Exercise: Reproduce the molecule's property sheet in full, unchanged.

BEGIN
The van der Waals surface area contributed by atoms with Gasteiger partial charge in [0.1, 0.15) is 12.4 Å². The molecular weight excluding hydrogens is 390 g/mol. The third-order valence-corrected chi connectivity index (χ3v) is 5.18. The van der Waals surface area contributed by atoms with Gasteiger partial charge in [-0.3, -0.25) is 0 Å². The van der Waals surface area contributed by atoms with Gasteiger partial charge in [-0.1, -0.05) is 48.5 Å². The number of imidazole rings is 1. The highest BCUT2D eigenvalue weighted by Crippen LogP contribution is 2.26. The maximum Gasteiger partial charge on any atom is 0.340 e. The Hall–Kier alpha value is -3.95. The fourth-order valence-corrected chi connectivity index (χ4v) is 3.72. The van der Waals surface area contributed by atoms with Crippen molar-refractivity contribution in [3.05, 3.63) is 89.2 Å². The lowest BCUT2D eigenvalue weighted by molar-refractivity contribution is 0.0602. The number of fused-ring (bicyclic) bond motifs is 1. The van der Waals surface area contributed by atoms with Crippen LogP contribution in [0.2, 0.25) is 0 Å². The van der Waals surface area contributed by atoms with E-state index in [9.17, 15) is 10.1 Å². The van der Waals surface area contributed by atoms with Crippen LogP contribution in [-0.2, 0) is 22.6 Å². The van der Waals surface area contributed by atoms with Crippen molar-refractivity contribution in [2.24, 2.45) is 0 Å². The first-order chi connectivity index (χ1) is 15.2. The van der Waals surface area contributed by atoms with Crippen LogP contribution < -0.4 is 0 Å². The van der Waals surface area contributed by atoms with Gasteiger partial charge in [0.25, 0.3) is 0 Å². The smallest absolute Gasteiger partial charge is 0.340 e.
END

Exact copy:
The van der Waals surface area contributed by atoms with Gasteiger partial charge in [0.1, 0.15) is 12.4 Å². The molecular weight excluding hydrogens is 390 g/mol. The third-order valence-corrected chi connectivity index (χ3v) is 5.18. The van der Waals surface area contributed by atoms with Gasteiger partial charge in [-0.3, -0.25) is 0 Å². The van der Waals surface area contributed by atoms with Gasteiger partial charge in [-0.1, -0.05) is 48.5 Å². The number of imidazole rings is 1. The highest BCUT2D eigenvalue weighted by Crippen LogP contribution is 2.26. The maximum Gasteiger partial charge on any atom is 0.340 e. The Hall–Kier alpha value is -3.95. The fourth-order valence-corrected chi connectivity index (χ4v) is 3.72. The van der Waals surface area contributed by atoms with Crippen molar-refractivity contribution in [3.05, 3.63) is 89.2 Å². The lowest BCUT2D eigenvalue weighted by molar-refractivity contribution is 0.0602. The number of fused-ring (bicyclic) bond motifs is 1. The van der Waals surface area contributed by atoms with Crippen LogP contribution in [0.2, 0.25) is 0 Å². The van der Waals surface area contributed by atoms with E-state index in [9.17, 15) is 10.1 Å². The van der Waals surface area contributed by atoms with Crippen LogP contribution in [-0.2, 0) is 22.6 Å². The van der Waals surface area contributed by atoms with Crippen molar-refractivity contribution in [2.24, 2.45) is 0 Å². The first-order chi connectivity index (χ1) is 15.2. The van der Waals surface area contributed by atoms with Crippen LogP contribution < -0.4 is 0 Å². The van der Waals surface area contributed by atoms with Gasteiger partial charge in [0.25, 0.3) is 0 Å². The smallest absolute Gasteiger partial charge is 0.340 e.